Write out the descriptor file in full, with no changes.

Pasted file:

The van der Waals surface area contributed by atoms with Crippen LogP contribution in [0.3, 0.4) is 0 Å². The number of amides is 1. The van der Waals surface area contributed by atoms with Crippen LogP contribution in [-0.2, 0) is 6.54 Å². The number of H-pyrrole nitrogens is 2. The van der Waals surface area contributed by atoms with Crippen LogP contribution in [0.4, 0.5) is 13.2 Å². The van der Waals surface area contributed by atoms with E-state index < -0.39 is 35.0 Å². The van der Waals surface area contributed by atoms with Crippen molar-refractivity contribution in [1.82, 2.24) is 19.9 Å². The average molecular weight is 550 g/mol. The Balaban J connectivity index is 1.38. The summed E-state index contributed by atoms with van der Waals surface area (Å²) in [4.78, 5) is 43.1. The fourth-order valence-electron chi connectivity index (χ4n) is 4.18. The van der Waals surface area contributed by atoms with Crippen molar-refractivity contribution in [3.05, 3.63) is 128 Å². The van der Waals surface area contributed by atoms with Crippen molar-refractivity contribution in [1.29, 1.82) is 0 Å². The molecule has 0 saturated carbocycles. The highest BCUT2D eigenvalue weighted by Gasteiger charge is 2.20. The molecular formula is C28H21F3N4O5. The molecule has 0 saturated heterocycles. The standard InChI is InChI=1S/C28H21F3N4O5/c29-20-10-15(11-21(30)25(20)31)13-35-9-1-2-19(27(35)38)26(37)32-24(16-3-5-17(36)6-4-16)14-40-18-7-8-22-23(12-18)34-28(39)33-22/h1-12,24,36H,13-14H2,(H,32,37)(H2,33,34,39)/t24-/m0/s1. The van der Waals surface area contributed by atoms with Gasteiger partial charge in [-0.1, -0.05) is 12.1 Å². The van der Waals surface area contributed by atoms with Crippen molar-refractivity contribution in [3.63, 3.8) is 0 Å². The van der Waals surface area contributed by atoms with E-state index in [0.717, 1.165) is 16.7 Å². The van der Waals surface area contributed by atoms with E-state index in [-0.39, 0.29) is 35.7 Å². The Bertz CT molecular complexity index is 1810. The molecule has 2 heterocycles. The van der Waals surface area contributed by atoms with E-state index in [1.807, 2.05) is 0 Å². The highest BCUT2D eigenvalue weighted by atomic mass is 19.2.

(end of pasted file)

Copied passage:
The van der Waals surface area contributed by atoms with Crippen LogP contribution in [0.3, 0.4) is 0 Å². The number of amides is 1. The van der Waals surface area contributed by atoms with Crippen LogP contribution in [-0.2, 0) is 6.54 Å². The number of H-pyrrole nitrogens is 2. The van der Waals surface area contributed by atoms with Crippen LogP contribution in [0.4, 0.5) is 13.2 Å². The van der Waals surface area contributed by atoms with E-state index < -0.39 is 35.0 Å². The van der Waals surface area contributed by atoms with Crippen molar-refractivity contribution in [1.82, 2.24) is 19.9 Å². The average molecular weight is 550 g/mol. The Balaban J connectivity index is 1.38. The summed E-state index contributed by atoms with van der Waals surface area (Å²) in [4.78, 5) is 43.1. The fourth-order valence-electron chi connectivity index (χ4n) is 4.18. The van der Waals surface area contributed by atoms with Crippen molar-refractivity contribution in [3.05, 3.63) is 128 Å². The van der Waals surface area contributed by atoms with Crippen molar-refractivity contribution in [1.29, 1.82) is 0 Å². The molecule has 0 saturated carbocycles. The highest BCUT2D eigenvalue weighted by Gasteiger charge is 2.20. The molecular formula is C28H21F3N4O5. The molecule has 0 saturated heterocycles. The standard InChI is InChI=1S/C28H21F3N4O5/c29-20-10-15(11-21(30)25(20)31)13-35-9-1-2-19(27(35)38)26(37)32-24(16-3-5-17(36)6-4-16)14-40-18-7-8-22-23(12-18)34-28(39)33-22/h1-12,24,36H,13-14H2,(H,32,37)(H2,33,34,39)/t24-/m0/s1. The van der Waals surface area contributed by atoms with Gasteiger partial charge in [-0.1, -0.05) is 12.1 Å². The van der Waals surface area contributed by atoms with Crippen molar-refractivity contribution in [3.63, 3.8) is 0 Å². The van der Waals surface area contributed by atoms with E-state index in [0.717, 1.165) is 16.7 Å². The van der Waals surface area contributed by atoms with E-state index in [-0.39, 0.29) is 35.7 Å². The Bertz CT molecular complexity index is 1810. The molecule has 2 heterocycles. The van der Waals surface area contributed by atoms with E-state index in [1.807, 2.05) is 0 Å². The highest BCUT2D eigenvalue weighted by atomic mass is 19.2.